Doesn’t that sound absurd, especially the use of that pronoun?

How about some 2005 Federer, folks (this is probably two years before his absolute peak when, in fact, he beat Djokovic in straights in a USO final).

This is Federer v Agassi 2005 USO final we’re going to see. Look at the depth and disaster on Federer’s racquet. This is complete bedlam. Agassi is playing well here, even though he’s at the end. I would say this helps us see my point about this surface showcasing the greatest tennis, the purity and cleanliness of the shot, the athleticism, etc.

Look at Federer’s FH and BH. And listen to some of the commentary. Early in the video, McEnroe (at 1:05) points-out that Agassi has the “greatest ROS in the history of the sport.” I remember explaining this truth to a big Djokerfan who didn’t grasp Agassi’s ROS prowess (which undermines much of this “tennis expert’s” understanding of the sport). And remember: Federer wasn’t exactly hitting Andre off the court since the American great had done years of battle with the GREATEST SERVE IN THE HISTORY OF THE SPORT. As I’ve said a million times, give me Novak on Pete’s serve; granted, Novak is supreme in the ROS department, but don’t overlook the rest of the history of the sport, folks. Andre could hold his own, which he does in this match, a bit.

But Federer is simply unplayable, from both wings, on serve, etc. Watch.

Here’s some of the Djokovic v Nadal 2016 Doha final

Ladies and gentlemen, if one goes to the HFE argument, we need convincing evidence, narrative, numbers, etc. 2016 Doha is not getting it done, a 250 in January against a morbid Nadal.

We’re on the eve of the big run-up to the last major, what some would argue is the grandest of the grand slams. I think it’s fitting to approach any talk of HFE by referring to the USO.

Djokovic can play tennis with the best of them; he has a great case as one of the best players of all time. No question. But the HFE argument is just ignorant, lacks context, evidence and is, like many of these GOAT powwows, another instance where one’s bias has him by his ass.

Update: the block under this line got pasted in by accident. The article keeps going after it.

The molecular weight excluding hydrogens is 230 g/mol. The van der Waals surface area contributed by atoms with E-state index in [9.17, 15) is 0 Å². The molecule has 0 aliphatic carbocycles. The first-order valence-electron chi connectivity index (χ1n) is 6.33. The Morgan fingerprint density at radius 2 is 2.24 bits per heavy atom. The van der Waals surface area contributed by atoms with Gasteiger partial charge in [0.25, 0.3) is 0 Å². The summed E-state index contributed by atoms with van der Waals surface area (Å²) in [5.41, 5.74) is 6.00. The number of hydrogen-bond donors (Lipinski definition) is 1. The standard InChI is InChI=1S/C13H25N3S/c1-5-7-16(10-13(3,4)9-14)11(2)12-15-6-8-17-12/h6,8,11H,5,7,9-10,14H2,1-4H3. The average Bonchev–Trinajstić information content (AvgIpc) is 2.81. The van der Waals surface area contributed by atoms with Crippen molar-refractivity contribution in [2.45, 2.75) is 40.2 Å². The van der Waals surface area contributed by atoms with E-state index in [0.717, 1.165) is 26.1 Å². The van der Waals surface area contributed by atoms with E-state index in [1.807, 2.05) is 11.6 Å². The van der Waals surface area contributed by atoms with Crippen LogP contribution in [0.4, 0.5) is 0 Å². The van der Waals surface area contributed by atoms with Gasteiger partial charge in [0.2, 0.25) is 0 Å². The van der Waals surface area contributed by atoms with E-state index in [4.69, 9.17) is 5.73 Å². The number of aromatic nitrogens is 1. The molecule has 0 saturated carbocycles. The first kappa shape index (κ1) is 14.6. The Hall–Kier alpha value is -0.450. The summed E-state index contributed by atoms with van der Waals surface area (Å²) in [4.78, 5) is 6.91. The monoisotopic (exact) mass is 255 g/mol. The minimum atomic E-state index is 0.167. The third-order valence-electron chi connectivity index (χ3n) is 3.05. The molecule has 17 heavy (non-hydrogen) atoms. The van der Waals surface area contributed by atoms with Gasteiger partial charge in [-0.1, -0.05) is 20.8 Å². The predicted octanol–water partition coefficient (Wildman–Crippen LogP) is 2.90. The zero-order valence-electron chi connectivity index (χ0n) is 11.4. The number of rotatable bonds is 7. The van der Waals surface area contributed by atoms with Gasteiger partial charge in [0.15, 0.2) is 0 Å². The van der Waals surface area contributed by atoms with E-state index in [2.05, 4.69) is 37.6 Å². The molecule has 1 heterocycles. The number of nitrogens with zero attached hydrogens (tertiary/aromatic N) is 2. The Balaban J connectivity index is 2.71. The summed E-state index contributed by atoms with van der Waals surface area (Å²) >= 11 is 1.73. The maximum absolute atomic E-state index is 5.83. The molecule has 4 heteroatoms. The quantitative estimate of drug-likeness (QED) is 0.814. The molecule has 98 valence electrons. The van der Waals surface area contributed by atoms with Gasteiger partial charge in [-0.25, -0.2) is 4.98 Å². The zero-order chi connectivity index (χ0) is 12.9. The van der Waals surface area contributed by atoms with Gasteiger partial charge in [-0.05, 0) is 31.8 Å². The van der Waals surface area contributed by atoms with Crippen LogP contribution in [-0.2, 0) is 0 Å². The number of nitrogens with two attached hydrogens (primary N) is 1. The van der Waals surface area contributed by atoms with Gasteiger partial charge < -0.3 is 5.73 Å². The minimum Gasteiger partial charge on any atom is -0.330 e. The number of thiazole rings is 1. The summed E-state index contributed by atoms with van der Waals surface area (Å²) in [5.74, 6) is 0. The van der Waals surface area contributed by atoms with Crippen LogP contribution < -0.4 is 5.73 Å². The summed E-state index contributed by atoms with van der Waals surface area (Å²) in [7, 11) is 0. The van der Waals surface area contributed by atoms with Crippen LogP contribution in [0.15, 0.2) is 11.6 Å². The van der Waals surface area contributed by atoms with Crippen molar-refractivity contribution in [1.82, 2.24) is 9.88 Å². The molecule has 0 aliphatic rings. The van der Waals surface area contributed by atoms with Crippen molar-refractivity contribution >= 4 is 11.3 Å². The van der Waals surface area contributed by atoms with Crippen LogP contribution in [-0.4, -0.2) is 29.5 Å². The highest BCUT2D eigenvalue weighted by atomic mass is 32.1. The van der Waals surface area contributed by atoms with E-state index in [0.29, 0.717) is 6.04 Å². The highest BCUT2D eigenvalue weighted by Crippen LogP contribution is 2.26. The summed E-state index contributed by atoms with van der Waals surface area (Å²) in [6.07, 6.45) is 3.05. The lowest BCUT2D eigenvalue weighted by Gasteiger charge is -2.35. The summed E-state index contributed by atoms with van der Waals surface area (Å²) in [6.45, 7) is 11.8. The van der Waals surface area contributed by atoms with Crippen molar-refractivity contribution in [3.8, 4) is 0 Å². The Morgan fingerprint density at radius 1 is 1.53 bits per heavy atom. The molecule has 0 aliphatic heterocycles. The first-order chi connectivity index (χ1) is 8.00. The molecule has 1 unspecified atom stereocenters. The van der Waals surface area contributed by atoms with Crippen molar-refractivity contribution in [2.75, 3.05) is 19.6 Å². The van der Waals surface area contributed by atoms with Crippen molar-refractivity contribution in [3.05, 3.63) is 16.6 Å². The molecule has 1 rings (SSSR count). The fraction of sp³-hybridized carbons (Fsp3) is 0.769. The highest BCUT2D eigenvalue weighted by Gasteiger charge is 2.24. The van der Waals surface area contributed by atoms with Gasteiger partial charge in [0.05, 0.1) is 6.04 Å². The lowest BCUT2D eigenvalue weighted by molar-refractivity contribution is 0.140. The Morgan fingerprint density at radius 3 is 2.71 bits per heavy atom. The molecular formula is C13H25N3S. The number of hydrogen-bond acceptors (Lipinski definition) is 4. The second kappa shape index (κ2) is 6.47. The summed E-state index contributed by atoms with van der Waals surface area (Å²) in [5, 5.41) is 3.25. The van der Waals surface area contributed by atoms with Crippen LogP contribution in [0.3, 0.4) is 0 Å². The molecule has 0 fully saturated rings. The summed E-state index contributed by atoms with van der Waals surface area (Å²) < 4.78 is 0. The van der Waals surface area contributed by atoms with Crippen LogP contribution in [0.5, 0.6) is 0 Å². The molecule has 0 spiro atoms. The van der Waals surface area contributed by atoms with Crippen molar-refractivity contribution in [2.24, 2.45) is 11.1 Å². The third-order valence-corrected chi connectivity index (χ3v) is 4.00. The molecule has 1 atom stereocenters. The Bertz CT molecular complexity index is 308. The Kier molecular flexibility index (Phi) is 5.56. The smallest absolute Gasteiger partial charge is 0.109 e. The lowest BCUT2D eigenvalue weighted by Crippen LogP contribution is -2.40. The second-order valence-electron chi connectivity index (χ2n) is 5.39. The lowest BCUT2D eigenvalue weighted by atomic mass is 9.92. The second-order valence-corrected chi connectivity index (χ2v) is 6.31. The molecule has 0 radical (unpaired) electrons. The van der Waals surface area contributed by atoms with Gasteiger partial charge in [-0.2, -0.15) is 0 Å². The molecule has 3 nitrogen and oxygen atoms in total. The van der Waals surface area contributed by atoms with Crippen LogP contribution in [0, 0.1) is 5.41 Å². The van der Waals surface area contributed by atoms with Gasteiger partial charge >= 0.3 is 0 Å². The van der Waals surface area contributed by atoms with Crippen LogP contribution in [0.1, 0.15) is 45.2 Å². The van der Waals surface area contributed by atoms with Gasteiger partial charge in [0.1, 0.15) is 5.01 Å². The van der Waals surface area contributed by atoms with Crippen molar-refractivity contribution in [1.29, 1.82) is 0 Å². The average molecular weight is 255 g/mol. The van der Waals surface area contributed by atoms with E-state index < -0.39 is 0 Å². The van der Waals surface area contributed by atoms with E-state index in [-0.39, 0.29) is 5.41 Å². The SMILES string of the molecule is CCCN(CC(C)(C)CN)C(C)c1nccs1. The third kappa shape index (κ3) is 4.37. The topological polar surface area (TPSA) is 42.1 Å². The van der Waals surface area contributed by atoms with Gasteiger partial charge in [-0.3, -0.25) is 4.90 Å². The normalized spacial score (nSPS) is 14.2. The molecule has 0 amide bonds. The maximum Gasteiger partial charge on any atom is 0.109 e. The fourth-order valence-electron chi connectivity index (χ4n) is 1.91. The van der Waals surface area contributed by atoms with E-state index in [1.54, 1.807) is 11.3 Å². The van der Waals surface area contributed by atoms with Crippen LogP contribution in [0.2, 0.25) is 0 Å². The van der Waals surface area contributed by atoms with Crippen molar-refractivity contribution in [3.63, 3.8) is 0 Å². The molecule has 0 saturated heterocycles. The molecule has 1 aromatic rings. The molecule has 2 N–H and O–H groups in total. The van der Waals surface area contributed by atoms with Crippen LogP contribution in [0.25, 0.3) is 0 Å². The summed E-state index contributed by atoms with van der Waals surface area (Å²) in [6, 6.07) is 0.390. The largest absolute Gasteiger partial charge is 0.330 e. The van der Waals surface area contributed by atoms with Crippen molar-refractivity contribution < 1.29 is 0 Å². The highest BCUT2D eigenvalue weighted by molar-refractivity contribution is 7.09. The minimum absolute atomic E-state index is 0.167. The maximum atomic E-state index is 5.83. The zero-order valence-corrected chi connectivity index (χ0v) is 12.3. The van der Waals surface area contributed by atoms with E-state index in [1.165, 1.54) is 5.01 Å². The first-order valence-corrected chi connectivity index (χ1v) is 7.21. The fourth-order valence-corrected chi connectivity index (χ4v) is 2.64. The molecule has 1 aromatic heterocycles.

Some of the esteemed readers of this blog have made some great points in the previous post’s comments. Some of this entails the massively flawed 2015-PF claim. If you look at that 2005 footage, search some 2006-10, you’ll probably see a pretty strong game from Federer that subordinates anything from 2013-16, a time in which the man was reaching his mid thirties, playing a brutal schedule and not really adding much to his game.

You know what I think of the Ljubičić hire, how this breathed confidence and execution back into the Swiss’ game plan, along with a very real sense of revenge (which probably best illustrates this fresh breath, this deliverance of Roger Federer in 2017). He had the injury break and the time to tweak his game for this specific run in 2017.

But, but, but. Go back to the 2005 USO final video above. The reason it’s probably easier to say that Federer has a better case for HFE than does Djokovic revolves around the simple eye-test. Ljubičić has been instrumental, but Federer already had some decent tools to work with.

Federer has so many weapons. His BH in 2005, in that video, is so offensive it’s silly. The confidence and execution there make for an insanely formidable day at the office for his opponent; and it’s more fearsome than the 2017 version. The FH is then THE most deadly weapon in the gamd. He’s CC and DTL at will, deep, his athleticism organizing each shot. His serve is, as we know, a massive weapon.

At 4-2 in the first set he delivers two aces in particular here. One is 112mph down the T; the other is 124 out-wide, both from the ad side, both unreadable from one of the best “readers” the game has ever seen from the ROS.

Of course, he finishes points at the net (almost) as well as anyone. Agassi, like so many of his non-clay opponents of this era, has very little chance. That’s four point-ending weapons.

Federer’s real peak has all of this in full view with a much more youthful, threatening persona that few could deal with.